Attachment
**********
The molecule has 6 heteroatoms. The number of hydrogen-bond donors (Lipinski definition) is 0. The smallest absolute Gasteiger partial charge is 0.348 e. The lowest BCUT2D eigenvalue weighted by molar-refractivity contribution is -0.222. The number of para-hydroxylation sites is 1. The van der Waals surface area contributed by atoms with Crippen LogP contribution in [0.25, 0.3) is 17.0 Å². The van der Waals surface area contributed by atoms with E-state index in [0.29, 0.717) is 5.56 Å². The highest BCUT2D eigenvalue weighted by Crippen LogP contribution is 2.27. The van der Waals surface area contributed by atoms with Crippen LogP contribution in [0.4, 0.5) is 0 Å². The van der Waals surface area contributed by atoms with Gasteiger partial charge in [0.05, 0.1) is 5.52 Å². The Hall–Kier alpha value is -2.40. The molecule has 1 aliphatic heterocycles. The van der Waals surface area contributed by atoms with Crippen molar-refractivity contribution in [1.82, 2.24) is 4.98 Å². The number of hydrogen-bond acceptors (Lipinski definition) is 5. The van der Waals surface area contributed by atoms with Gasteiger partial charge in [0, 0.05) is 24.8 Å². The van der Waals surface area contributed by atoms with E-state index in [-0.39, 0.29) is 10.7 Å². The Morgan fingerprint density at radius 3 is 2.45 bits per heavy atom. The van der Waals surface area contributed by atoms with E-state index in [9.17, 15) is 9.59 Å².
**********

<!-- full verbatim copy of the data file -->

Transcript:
The molecule has 6 heteroatoms. The number of hydrogen-bond donors (Lipinski definition) is 0. The smallest absolute Gasteiger partial charge is 0.348 e. The lowest BCUT2D eigenvalue weighted by molar-refractivity contribution is -0.222. The number of para-hydroxylation sites is 1. The van der Waals surface area contributed by atoms with Crippen LogP contribution in [0.25, 0.3) is 17.0 Å². The van der Waals surface area contributed by atoms with E-state index in [0.29, 0.717) is 5.56 Å². The highest BCUT2D eigenvalue weighted by Crippen LogP contribution is 2.27. The van der Waals surface area contributed by atoms with Crippen LogP contribution in [0.4, 0.5) is 0 Å². The van der Waals surface area contributed by atoms with Gasteiger partial charge in [0.05, 0.1) is 5.52 Å². The Hall–Kier alpha value is -2.40. The molecule has 1 aliphatic heterocycles. The van der Waals surface area contributed by atoms with Crippen molar-refractivity contribution in [1.82, 2.24) is 4.98 Å². The number of hydrogen-bond acceptors (Lipinski definition) is 5. The van der Waals surface area contributed by atoms with Gasteiger partial charge in [0, 0.05) is 24.8 Å². The van der Waals surface area contributed by atoms with E-state index in [-0.39, 0.29) is 10.7 Å². The Morgan fingerprint density at radius 3 is 2.45 bits per heavy atom. The van der Waals surface area contributed by atoms with E-state index in [9.17, 15) is 9.59 Å².